In the LA Times, Suzanne Muchnic visits with 90-year-old artist/activist June Wayne. Rutgers University, which established the June Wayne Archive and Study Center in 2002 when Wayne donated a large collection of graphic works, recently published “June Wayne: The Art of Everything.” The richly illustrated, 464-page book documents her work from 1936 to 2006. The Biblioth�que Nationale in Paris has a complete set of her prints. Individual works are in dozens of other public collections, and she has compiled a huge international r�sum� of exhibitions. She’s still so full of energy and ideas that she says that getting old is a terrible handicap. “‘Nobody makes business deals with someone my age. . . . A show is not less than a year away always, and sometimes three or four. If I want to take on a big project, people look at me and ask, ‘Is she going to be around?’ With a keen sense of justice and a compulsion to articulate her ideas, Wayne has been visibly and audibly ‘around’ for a long time. A champion of free speech and artists’ rights — and a thorn in the side of conservative politicians — she joined an artists’ union in 1938 and testified before a congressional committee on behalf of a failed effort to preserve Works Progress Administration art programs as permanent agencies. Fifty-two years later — in 1990, when the National Endowment for the Arts was under attack for funding exhibitions deemed offensive by Sen. Jesse Helms (R-N.C.) and others — she delivered the keynote address to the annual meeting of the College Art Assn., the nation’s largest organization of visual arts professionals. The anti-censorship lecture, ‘Obscenity Reconsidered,’ brought thunderous applause and a standing ovation. Wayne’s activism has often overshadowed her art. But she is still ensconced in the light-filled industrial building in Hollywood where she has lived and worked for decades.”
Any artist who has been discouraged by their dealer from undertaking more experimental work will appreciate Wayne’s tongue-in-cheek advice to young artists. “I’ve always had a problem with the fact that I don’t have a signature image,” Wayne told Muchnic. “If I have already addressed a problem, I move it along. That’s a terrible mistake. When I advise young artists, I say to them, if you want to be successful, develop one thing and do it all the time. But you must teach it to a lot of other people who are not quite as good as you are. They go out and educate the masses to your image and you come along, having done it slightly better, and you make the money. The artist needs not only a signature image but a lot of imitators. And since I keep changing, I obviously have not taken my own advice.” Read more.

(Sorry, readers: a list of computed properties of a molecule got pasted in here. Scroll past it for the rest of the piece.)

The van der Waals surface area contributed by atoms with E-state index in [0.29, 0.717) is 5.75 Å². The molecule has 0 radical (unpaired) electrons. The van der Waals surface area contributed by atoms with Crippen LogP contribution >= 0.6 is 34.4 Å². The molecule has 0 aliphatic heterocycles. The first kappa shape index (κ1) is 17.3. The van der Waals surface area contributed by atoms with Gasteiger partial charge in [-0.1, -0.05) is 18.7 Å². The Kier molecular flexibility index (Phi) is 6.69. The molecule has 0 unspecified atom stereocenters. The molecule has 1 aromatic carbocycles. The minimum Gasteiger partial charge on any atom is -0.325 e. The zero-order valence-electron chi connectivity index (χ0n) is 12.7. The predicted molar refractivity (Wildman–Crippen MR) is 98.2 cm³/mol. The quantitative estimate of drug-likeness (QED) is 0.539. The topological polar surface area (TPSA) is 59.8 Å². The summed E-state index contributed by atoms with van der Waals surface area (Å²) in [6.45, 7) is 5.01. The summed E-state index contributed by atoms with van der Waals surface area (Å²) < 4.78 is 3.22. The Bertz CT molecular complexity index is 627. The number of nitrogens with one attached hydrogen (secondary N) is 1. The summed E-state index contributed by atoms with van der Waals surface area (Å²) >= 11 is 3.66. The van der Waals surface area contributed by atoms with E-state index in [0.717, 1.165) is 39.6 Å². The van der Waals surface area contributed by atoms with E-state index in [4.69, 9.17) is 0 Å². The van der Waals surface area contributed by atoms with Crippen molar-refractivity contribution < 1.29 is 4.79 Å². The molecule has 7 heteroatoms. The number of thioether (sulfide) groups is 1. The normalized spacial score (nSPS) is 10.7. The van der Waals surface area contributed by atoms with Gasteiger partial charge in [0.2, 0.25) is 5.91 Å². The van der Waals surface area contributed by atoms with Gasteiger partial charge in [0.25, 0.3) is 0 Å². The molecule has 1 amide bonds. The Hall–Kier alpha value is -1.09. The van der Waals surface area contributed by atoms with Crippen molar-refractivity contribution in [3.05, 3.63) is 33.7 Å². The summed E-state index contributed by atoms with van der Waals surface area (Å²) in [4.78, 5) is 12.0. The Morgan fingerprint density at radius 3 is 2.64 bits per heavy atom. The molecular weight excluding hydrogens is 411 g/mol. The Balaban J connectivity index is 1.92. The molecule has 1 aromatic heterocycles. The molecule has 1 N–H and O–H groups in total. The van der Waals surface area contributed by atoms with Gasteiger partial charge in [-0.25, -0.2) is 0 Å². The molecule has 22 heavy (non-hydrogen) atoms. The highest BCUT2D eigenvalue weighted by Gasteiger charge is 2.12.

�She is the doyenne of American printmaking. Her fame rests as much on her efforts to revitalize printmaking in the United States as it does on her dazzling lithographs…Ms. Wayne is an artist in search of the sublime.�� Benjamin Genocchio, New York Times �Her prints, paintings, and tapestries address many of the great themes of our times�her art is a map of our era.� � Judith K. Brodsky, Rutgers University, from the preface to the new book
“Her work has been responsive to the evolving history of art during her long lifetime� it is difficult to think of a parallel achievement in terms of its breadth, humanity, ambition, and sweep.� � Arthur C. Danto, Columbia University, from the introduction to the book